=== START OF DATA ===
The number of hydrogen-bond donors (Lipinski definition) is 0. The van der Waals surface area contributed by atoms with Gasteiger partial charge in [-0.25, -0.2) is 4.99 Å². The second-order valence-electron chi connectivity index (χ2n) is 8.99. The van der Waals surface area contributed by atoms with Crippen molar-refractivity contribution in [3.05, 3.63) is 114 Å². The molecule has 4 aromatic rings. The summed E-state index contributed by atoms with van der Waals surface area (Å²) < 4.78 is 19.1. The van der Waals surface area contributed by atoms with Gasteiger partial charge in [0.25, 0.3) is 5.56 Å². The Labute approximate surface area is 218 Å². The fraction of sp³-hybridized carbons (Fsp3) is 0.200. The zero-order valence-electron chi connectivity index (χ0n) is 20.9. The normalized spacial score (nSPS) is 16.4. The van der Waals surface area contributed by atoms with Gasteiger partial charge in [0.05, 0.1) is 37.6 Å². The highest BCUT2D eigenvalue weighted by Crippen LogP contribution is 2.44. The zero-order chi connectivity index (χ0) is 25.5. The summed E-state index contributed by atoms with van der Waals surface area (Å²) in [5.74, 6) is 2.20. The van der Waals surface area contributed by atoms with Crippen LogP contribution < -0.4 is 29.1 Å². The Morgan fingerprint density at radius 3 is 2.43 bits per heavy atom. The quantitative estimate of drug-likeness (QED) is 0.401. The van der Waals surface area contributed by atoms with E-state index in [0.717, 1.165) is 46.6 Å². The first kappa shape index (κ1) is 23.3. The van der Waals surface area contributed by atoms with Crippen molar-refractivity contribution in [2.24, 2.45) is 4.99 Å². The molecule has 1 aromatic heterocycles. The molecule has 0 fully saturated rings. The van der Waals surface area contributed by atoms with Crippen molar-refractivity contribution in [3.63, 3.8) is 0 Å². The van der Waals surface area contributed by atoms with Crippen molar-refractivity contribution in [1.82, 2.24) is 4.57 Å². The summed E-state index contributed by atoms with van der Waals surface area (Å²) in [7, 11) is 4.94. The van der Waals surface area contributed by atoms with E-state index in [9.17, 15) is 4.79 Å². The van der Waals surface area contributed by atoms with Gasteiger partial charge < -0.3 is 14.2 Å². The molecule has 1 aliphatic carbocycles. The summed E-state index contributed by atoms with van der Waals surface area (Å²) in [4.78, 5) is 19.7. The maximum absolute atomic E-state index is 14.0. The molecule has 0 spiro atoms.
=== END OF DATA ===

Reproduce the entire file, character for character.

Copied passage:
The number of hydrogen-bond donors (Lipinski definition) is 0. The van der Waals surface area contributed by atoms with Gasteiger partial charge in [-0.25, -0.2) is 4.99 Å². The second-order valence-electron chi connectivity index (χ2n) is 8.99. The van der Waals surface area contributed by atoms with Crippen molar-refractivity contribution in [3.05, 3.63) is 114 Å². The molecule has 4 aromatic rings. The summed E-state index contributed by atoms with van der Waals surface area (Å²) < 4.78 is 19.1. The van der Waals surface area contributed by atoms with Gasteiger partial charge in [0.25, 0.3) is 5.56 Å². The Labute approximate surface area is 218 Å². The fraction of sp³-hybridized carbons (Fsp3) is 0.200. The zero-order valence-electron chi connectivity index (χ0n) is 20.9. The normalized spacial score (nSPS) is 16.4. The van der Waals surface area contributed by atoms with Gasteiger partial charge in [0.05, 0.1) is 37.6 Å². The highest BCUT2D eigenvalue weighted by Crippen LogP contribution is 2.44. The zero-order chi connectivity index (χ0) is 25.5. The summed E-state index contributed by atoms with van der Waals surface area (Å²) in [5.74, 6) is 2.20. The van der Waals surface area contributed by atoms with Crippen LogP contribution < -0.4 is 29.1 Å². The Morgan fingerprint density at radius 3 is 2.43 bits per heavy atom. The quantitative estimate of drug-likeness (QED) is 0.401. The van der Waals surface area contributed by atoms with E-state index in [0.717, 1.165) is 46.6 Å². The first kappa shape index (κ1) is 23.3. The van der Waals surface area contributed by atoms with Crippen molar-refractivity contribution in [2.24, 2.45) is 4.99 Å². The molecule has 1 aromatic heterocycles. The molecule has 0 fully saturated rings. The van der Waals surface area contributed by atoms with Crippen molar-refractivity contribution in [3.63, 3.8) is 0 Å². The van der Waals surface area contributed by atoms with Crippen molar-refractivity contribution in [1.82, 2.24) is 4.57 Å². The summed E-state index contributed by atoms with van der Waals surface area (Å²) in [7, 11) is 4.94. The van der Waals surface area contributed by atoms with E-state index in [9.17, 15) is 4.79 Å². The van der Waals surface area contributed by atoms with Gasteiger partial charge < -0.3 is 14.2 Å². The molecule has 1 aliphatic carbocycles. The summed E-state index contributed by atoms with van der Waals surface area (Å²) in [4.78, 5) is 19.7. The maximum absolute atomic E-state index is 14.0. The molecule has 0 spiro atoms.